Sunday, October 16, 2016

The Easiest Scrunchie Ever -- Sewing Tutorial

Scrunchies have slowly been coming back into vogue -- at least among the elementary school set.  (I have actually found sewing tutorials for scrunchies dating back to 2009, so maybe things were slow to reach us here in Michigan?)  Charlotte (my eight-year-old) was assigned the task of reading a "how to" book and doing a demonstration based upon a project in the book.  We checked out a kids' sewing book and Charlotte INSTANTLY fell in love with a scrunchie project.  I gritted my teeth and agreed to help her sew one of those abominable things.

Good grief.  The instructions were terrible and the finished product was unusable.  It was way too small, too stiff, had too much bulk, and included what I considered to be questionable and sloppy sewing techniques.  I am completely aware of my inherent sewing snobbery, and I own it.  I decided I needed to redesign this project to correct this sewing injustice.  Nothing like a little sewing melodrama to get me pumped up.

First of all, quilting weight woven fabric is not a great choice for this project.  Second, sewing together elastic into a loop sounds good in theory, but a lot of the garment elastic you get in fabric stores doesn't have the right amount of stretch.  I rummaged through the bathroom drawers and found a plain covered elastic band to use instead.  After a bit of thought, I came up with a way to sew it without any hand stitching or any threading of elastic through a fabric tube (a step that always drives me crazy and is difficult for Charlotte to manage by herself).  Here it is!

The Easiest Scrunchie Ever -- Sewing Tutorial

Materials needed:

  • 18" x 4" knit fabric*
  • 1 covered elastic hair band (the large, thick ones that can hold a whole ponytail)

* NOTE: If you're using knit fabric with 4-way stretch, you can cut the 18" x 4" rectangle any way you want.  If you're using knit fabric with only a 2-way stretch, make sure the rectangle stretches lengthwise, i.e. along the 18" length.  Old t-shirts would be perfect for this project, but I used a bit of knit fabric I had purchased off the bolt.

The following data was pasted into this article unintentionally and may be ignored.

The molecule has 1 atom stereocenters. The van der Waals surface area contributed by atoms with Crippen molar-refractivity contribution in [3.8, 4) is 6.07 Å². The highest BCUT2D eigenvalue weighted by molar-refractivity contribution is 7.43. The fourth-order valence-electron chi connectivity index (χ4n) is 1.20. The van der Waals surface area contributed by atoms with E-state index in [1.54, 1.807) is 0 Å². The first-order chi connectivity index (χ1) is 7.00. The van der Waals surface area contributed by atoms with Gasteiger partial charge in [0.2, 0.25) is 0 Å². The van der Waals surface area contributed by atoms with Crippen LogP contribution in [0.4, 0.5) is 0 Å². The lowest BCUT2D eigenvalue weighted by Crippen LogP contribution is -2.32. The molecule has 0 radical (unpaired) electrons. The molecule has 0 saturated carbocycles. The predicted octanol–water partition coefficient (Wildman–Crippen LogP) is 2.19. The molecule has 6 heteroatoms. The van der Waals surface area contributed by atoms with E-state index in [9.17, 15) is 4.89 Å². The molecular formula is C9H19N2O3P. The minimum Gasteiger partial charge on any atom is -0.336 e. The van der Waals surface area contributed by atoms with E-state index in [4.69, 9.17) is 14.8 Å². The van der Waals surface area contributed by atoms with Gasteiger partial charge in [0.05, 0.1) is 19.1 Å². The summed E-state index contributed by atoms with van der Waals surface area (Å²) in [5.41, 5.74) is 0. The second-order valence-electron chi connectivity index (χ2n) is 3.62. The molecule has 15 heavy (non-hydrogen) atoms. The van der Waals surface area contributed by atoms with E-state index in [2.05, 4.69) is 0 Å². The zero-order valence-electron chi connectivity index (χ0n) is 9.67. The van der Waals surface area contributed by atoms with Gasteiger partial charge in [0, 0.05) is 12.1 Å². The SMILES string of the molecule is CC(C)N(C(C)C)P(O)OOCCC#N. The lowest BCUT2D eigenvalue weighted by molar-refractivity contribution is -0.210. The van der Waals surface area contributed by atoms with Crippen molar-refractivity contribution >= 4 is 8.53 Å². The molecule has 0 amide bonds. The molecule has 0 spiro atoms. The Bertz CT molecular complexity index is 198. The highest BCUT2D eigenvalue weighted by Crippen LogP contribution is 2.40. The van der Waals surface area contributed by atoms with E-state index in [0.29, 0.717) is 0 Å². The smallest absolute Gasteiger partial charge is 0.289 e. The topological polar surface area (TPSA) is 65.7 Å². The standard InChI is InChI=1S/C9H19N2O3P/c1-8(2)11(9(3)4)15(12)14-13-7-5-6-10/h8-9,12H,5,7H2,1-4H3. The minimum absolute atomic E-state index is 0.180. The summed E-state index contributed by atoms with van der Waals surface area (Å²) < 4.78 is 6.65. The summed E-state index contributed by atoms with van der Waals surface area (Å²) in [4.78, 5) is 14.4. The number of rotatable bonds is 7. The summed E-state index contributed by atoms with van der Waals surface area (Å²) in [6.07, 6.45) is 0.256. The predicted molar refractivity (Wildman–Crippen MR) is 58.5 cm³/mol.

STEP ONE: Pressing the fabric

Press under (toward the wrong side) both long sides of the rectangle about 1/3" inch.  This is not a precision project by any means, so don't worry too much about it.

STEP TWO: Sewing the loop

Fold the rectangle in half with the right sides facing and pin.

Stitch across the raw edge with about a 1/4" seam allowance.

STEP THREE: Inserting the hair band

Open up the rectangle so it looks like a loop.  Then fold the pressed edges together with the wrong sides facing so it looks like this:

Grab your hair band and slide one side of it between the layers of fabric and pin.  Make sure the hair band is not pinned between the fabric -- it should be below that, pushed toward the fold of the fabric.

Repeat all the way around, so that the hair band becomes encased between the layers of fabric, close to the fold.  just scrunch the pinned fabric parts together to get all the fabric to fit together inside the circumference of the hair band.

 Now it's starting to look like a scrunchie!

STEP FOUR: Finishing up

With a 1/8" seam allowance, stitch around the outer pinned edge of the fabric.  Make sure the hairband doesn't get stitched into the seam.  It's unlikely that it would happen, but the whole point of the scrunchie is that the hair band is sort of floating freely inside the knit fabric.

Now interrupt your daughter's elaborate pretend game involving 498 animal figurines and bribe her to model your latest creation!  I only wrapped it around twice here, but three times held it in her hair better.  It would be cute around a bun, too.

Wasn't that so much easier than tutorials that involve elastic threading and hand sewing openings shut?  The stretchy knit fabric is a lot easier to manage than stiff woven material, and it's probably easier on the hair.  Now I can go shudder in horror at these infernal things coming back into style.  I'm not sure if I can bring myself to wear one in my hair, but I'm happy to make a bunch more of these for my daughter and her friends.  Charlotte is still petrified of the iron, but she can definitely manage all of the other steps involved in sewing this project.


Linking up to: Creating My Way to Success, Sugar Bee Crafts